We’ve all had a favorite Google product or feature that just disappeared one day. (For me, Google Reader comes to mind immediately.) And when it happens, it can seem senseless and strange. Why would a company as large, profitable, and known for supporting some strange projects ever throw out a tool that people liked?
In a Reddit AMA (Ask Me Anything) yesterday, Jon Wiley, Lead Designer on Google Search, explained why too many small features can not just bloat the UI of a product, but actually compound into major problems for a company.
One thing that’s almost always guaranteed with product design: when you add a feature, no one complains about it outright; if they don’t love it they mostly just ignore it. Whereas if you take something away, you’ll hear about it if people relied upon it . . . loudly and often. With something like Google Search, even if just a small fraction of people miss a feature and an even smaller fraction says so, that can still be tens of thousands of people. It can seem like a tidal wave of opposition to the removal: "look at all these people who want it back!"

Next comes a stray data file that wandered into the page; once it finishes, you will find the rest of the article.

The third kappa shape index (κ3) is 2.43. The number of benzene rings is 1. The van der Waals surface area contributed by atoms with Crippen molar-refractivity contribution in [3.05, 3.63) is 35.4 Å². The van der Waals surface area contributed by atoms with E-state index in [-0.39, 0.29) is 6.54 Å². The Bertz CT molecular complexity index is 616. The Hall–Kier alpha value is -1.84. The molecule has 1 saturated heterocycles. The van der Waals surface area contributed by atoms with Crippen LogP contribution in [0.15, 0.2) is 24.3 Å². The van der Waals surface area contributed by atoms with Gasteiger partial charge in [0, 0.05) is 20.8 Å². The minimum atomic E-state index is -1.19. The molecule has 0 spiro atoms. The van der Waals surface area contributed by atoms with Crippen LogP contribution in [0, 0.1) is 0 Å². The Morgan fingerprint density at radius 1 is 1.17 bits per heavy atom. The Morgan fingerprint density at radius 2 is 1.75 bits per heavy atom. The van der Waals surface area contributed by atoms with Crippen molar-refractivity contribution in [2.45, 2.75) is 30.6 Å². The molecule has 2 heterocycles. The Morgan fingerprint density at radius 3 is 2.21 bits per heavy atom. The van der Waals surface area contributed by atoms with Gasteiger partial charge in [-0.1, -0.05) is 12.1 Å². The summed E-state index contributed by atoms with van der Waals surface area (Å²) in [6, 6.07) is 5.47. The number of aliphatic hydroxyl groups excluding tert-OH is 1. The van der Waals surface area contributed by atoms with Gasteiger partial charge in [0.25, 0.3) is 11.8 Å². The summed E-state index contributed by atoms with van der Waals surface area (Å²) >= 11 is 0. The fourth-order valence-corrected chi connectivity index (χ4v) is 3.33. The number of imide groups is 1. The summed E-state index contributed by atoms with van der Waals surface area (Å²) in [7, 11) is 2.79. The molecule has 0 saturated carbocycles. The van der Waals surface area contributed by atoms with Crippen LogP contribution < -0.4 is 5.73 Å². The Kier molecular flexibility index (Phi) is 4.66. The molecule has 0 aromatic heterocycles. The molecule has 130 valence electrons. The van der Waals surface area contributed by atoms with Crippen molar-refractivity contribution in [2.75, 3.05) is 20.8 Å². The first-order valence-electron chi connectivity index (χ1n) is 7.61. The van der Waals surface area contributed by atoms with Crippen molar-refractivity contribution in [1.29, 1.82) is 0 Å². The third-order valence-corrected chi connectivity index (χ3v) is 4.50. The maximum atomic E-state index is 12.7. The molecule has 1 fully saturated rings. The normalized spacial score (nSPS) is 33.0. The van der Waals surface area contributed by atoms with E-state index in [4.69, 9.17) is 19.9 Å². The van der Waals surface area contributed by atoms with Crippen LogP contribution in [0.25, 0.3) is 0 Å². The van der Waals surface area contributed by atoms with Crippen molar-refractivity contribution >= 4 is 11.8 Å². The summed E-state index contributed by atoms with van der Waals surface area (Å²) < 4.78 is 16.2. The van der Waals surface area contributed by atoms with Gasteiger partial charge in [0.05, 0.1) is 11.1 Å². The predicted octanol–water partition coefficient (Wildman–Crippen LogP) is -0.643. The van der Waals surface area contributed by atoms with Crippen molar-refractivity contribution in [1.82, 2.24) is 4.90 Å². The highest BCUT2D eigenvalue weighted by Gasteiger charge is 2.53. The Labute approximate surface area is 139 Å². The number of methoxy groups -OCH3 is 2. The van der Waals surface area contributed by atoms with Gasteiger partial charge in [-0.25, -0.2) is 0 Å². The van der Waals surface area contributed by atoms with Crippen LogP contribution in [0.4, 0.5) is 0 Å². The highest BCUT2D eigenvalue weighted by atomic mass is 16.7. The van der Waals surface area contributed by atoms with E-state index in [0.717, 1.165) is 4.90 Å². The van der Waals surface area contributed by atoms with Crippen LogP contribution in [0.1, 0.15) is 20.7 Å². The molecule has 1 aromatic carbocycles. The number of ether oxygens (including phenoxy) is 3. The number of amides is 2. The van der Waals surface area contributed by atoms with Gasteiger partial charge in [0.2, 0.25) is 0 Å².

So it would be much easier to leave in everything that’s ever launched. But then you end up with bloatware: an unwieldy array of ill-fitting modules that don’t work well with newer technologies (e.g., the shift to smartphones, or upgraded security, or touch screens, etc.) and don’t really serve most of your users well either. And nothing comes for free—every feature must be maintained, supported in multiple languages, on multiple devices, and the additional complexity must be accounted for in testing so that the entire service remains reliable. And that cost gets balanced against the impact: is this feature solving an important problem for lots of people?
There are many, many such features that you always have to make tough choices about. We’ve actually cut features that I love. This is one of the toughest but most important parts of designing products—deciding what to trim as you move forward. Sometimes you over-trim—we work to measure the impact and aim to strike the right balance. Sometimes we get it wrong, so it is important that people speak up. We really do listen, and we prioritize according to what seems to satisfy the widest needs given our capabilities.
The rest of Wiley’s AMA is worth reading, too. Our favorite piece of gossip that he revealed? Google is working on a voice search feature for bilingual people that can automatically detect which language you're searching in without having to change settings beforehand, giving everything a more natural flow.